Damascus steel was a term used by several Western cultures from the Medieval period onward to describe a type of steel created in India and used in sword making from about 300 BC to 1700 AD. These swords were characterized by distinctive patterns of banding and mottling reminiscent of flowing water. Such blades were reputed to be not only tough and resistant to shattering, but capable of being honed to a sharp and resilient edge. William Henry's damascus is made from several types of steel welded together to form a billet.
The patterns vary depending on how the damascus artist works the billet. The billet is drawn out and folded until the desired number of layers are formed. William Henry damascus billets are forged with a minimum of 300 layers. William Henry works with a handful of the very best damascus artists/forgers in the U.S.
Mother of Pearl
Mother of Pearl is the common name for iridescent nacre, a blend of minerals that are secreted by oysters and other mollusks and deposited inside their shells. William Henry uses premium mother of pearl material sourced directly from suppliers in Australia, selected for maximum color and figure.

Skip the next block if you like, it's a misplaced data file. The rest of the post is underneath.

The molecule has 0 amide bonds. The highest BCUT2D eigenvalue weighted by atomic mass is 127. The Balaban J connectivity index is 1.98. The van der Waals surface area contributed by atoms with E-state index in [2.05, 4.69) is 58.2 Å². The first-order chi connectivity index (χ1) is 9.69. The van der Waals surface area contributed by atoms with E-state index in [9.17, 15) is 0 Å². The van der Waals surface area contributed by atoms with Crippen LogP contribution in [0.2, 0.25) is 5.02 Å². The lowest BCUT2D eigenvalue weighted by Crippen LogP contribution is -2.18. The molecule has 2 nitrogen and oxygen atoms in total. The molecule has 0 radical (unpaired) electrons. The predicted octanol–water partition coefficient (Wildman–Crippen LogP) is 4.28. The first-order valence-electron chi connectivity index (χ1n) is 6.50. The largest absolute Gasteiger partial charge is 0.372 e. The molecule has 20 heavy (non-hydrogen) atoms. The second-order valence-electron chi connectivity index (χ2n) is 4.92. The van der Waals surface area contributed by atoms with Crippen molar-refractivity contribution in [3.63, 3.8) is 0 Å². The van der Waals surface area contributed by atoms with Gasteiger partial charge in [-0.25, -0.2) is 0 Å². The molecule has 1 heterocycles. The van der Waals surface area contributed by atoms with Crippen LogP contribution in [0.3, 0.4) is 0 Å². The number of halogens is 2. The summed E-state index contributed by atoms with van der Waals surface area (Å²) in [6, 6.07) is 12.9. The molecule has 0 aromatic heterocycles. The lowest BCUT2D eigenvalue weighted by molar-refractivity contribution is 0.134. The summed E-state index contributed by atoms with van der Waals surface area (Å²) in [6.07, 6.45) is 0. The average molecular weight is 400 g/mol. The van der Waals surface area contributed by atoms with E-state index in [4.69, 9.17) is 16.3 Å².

Topaz is a rare, extremely hard gemstone with an exceptionally wide color range that, besides brown, includes various tones and saturations of blue, green, yellow, orange, red, pink, and purple.
The ancient Greeks believed that topaz gave them strength. In Europe during the Renaissance (the period from the 1300s to the 1600s) people thought that topaz could break magic spells and dispel anger. For centuries, many people in India have believed that topaz worn above the heart assures long life, beauty, and intelligence.
Today, topaz is one of the US birthstones for November, while blue topaz is a birthstone for December